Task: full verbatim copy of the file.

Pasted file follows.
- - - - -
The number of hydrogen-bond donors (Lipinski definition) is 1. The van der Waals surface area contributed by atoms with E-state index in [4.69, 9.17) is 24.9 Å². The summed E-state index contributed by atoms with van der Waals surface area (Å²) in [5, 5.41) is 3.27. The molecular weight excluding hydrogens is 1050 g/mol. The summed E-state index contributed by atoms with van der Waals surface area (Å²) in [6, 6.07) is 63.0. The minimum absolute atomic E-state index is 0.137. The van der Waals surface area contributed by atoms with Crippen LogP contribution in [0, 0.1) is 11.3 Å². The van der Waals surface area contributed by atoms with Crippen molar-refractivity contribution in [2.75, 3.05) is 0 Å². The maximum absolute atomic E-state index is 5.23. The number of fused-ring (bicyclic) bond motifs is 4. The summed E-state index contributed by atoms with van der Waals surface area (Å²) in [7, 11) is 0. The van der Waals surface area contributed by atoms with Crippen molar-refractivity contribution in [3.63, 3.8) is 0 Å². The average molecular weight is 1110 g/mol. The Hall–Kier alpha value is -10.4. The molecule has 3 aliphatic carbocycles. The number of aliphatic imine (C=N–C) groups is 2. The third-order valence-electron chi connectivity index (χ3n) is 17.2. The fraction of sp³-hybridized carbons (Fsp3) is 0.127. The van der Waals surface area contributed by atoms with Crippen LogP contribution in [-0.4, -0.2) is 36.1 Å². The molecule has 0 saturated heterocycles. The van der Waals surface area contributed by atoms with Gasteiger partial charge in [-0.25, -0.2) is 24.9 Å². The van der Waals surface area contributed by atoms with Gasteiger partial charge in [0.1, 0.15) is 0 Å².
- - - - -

The number of hydrogen-bond donors (Lipinski definition) is 1. The van der Waals surface area contributed by atoms with E-state index in [4.69, 9.17) is 24.9 Å². The summed E-state index contributed by atoms with van der Waals surface area (Å²) in [5, 5.41) is 3.27. The molecular weight excluding hydrogens is 1050 g/mol. The summed E-state index contributed by atoms with van der Waals surface area (Å²) in [6, 6.07) is 63.0. The minimum absolute atomic E-state index is 0.137. The van der Waals surface area contributed by atoms with Crippen LogP contribution in [0, 0.1) is 11.3 Å². The van der Waals surface area contributed by atoms with Crippen molar-refractivity contribution in [2.75, 3.05) is 0 Å². The maximum absolute atomic E-state index is 5.23. The number of fused-ring (bicyclic) bond motifs is 4. The summed E-state index contributed by atoms with van der Waals surface area (Å²) in [7, 11) is 0. The van der Waals surface area contributed by atoms with Crippen molar-refractivity contribution in [3.63, 3.8) is 0 Å². The average molecular weight is 1110 g/mol. The Hall–Kier alpha value is -10.4. The molecule has 3 aliphatic carbocycles. The number of aliphatic imine (C=N–C) groups is 2. The third-order valence-electron chi connectivity index (χ3n) is 17.2. The fraction of sp³-hybridized carbons (Fsp3) is 0.127. The van der Waals surface area contributed by atoms with Crippen LogP contribution in [-0.4, -0.2) is 36.1 Å². The molecule has 0 saturated heterocycles. The van der Waals surface area contributed by atoms with Gasteiger partial charge in [-0.25, -0.2) is 24.9 Å². The van der Waals surface area contributed by atoms with Gasteiger partial charge in [0.1, 0.15) is 0 Å².